Now what is Obama thinking?  When I see that a store is offering “up to” 80% off, I know (because I’m not a total idiot) that this means the store might be offering 2 items at 10% off and everything else at 0% off.   That’s the meaning of “up to.”   Signing an agreement with “up to” is stupid, truly idiotic.   My question (which I raised in the beginning of this post) is “Who is the one being stupid?”  I’ll be watching for some happy 11th hour excitement when Obama tells Pharma to fuck off, that we’re enacting single payor and that for its loyalty and naivete, Pharma will be rewarded with tax breaks of “up to” 100%, which means negative 37%. Take that, assholes.  That’s what you get for trying to cut secret deals with my President.

If only.

Epilogue: For those of you who are pissed that Obama is a communist, note that Blue Cross just tried to raised its rates by 56% in Michigan.


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Category: Corruption, Health, Medicine, Politics

About the Author ()

Erich Vieth is an attorney focusing on consumer law litigation and appellate practice. He is also a working musician and a writer, having founded Dangerous Intersection in 2006. Erich lives in the Shaw Neighborhood of St. Louis, Missouri, where he lives half-time with his two extraordinary daughters.

Comments (7)

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  1. Niklaus Pfirsig says:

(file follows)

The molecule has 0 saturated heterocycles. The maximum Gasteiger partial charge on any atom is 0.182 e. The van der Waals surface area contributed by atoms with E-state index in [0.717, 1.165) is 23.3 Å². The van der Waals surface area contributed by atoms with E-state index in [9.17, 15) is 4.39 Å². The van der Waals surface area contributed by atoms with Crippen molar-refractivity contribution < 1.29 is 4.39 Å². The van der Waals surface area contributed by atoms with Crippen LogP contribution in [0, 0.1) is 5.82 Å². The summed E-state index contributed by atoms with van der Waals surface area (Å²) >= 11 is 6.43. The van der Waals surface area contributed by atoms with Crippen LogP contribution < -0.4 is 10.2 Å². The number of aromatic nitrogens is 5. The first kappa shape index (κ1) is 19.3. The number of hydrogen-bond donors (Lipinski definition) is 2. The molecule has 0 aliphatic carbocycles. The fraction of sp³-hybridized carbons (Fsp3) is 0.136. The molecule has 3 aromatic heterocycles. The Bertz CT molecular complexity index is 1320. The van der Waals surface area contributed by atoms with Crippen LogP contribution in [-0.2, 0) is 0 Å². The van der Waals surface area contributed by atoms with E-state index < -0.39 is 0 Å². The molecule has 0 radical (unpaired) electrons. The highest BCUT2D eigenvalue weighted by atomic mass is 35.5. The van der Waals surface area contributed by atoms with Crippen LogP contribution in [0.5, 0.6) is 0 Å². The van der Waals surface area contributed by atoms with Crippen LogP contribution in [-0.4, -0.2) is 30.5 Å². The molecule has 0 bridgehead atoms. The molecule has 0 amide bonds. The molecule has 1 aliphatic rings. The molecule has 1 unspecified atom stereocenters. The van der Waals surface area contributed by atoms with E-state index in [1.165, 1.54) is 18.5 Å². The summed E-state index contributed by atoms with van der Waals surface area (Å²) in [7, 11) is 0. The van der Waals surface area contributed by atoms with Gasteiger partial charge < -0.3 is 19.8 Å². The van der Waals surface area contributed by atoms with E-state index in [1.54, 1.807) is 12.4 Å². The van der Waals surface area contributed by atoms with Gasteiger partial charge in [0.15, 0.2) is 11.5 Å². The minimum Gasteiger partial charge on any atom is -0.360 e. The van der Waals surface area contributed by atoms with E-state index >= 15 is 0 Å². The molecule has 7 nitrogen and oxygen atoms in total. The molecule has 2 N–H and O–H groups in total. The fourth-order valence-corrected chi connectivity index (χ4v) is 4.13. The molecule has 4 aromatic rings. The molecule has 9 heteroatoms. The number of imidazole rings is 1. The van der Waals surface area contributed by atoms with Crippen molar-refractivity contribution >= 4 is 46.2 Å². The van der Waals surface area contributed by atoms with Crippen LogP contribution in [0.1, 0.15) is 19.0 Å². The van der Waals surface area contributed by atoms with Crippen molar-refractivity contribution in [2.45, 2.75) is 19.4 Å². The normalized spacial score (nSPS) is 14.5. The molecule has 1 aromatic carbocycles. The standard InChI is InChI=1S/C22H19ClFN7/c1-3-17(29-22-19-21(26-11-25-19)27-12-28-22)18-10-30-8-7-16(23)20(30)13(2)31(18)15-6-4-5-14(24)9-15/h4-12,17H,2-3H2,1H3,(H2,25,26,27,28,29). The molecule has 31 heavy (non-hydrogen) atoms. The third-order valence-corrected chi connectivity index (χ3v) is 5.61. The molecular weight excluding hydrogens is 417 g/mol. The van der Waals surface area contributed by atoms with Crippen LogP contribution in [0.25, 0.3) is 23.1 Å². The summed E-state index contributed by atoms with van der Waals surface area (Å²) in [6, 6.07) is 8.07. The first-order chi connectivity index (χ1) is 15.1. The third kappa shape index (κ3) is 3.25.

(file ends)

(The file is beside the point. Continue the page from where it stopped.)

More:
Most people in the US believe in the idealized portrayal of the legislative process, where the legislators represent the interests of the average Joe, and and work hard to protect the rights of those they represent. There is this image of legislators giving impassioned speeches that convince others of the right and honorable thing to do.


    As a teen, I went on week long tour of Washington D.C. with the 4-H clubs of America. It was a memorable experience. Got to see Amy Carter's tree house in the white house garden, got to ride the congressional subway ( because some of us missed our bus), got to visit with one of the senators in his office, but the most impressive thing for me was getting to watch the law-making process in action from the gallery in the house of representatives.

    It appeared to me that I was watching a swap meet. Most legislators are not corrupt, but they are making laws concerning things outside their scope of knowledge, so they rely on consultants for guidance.

    The trading that goes on is a type of arbitration where trade concessions for concessions in attempts to create something that they believe represents the will of the people.

    The problem is that most of them have no clue what the people want because the people don;t write their congressmen or senators.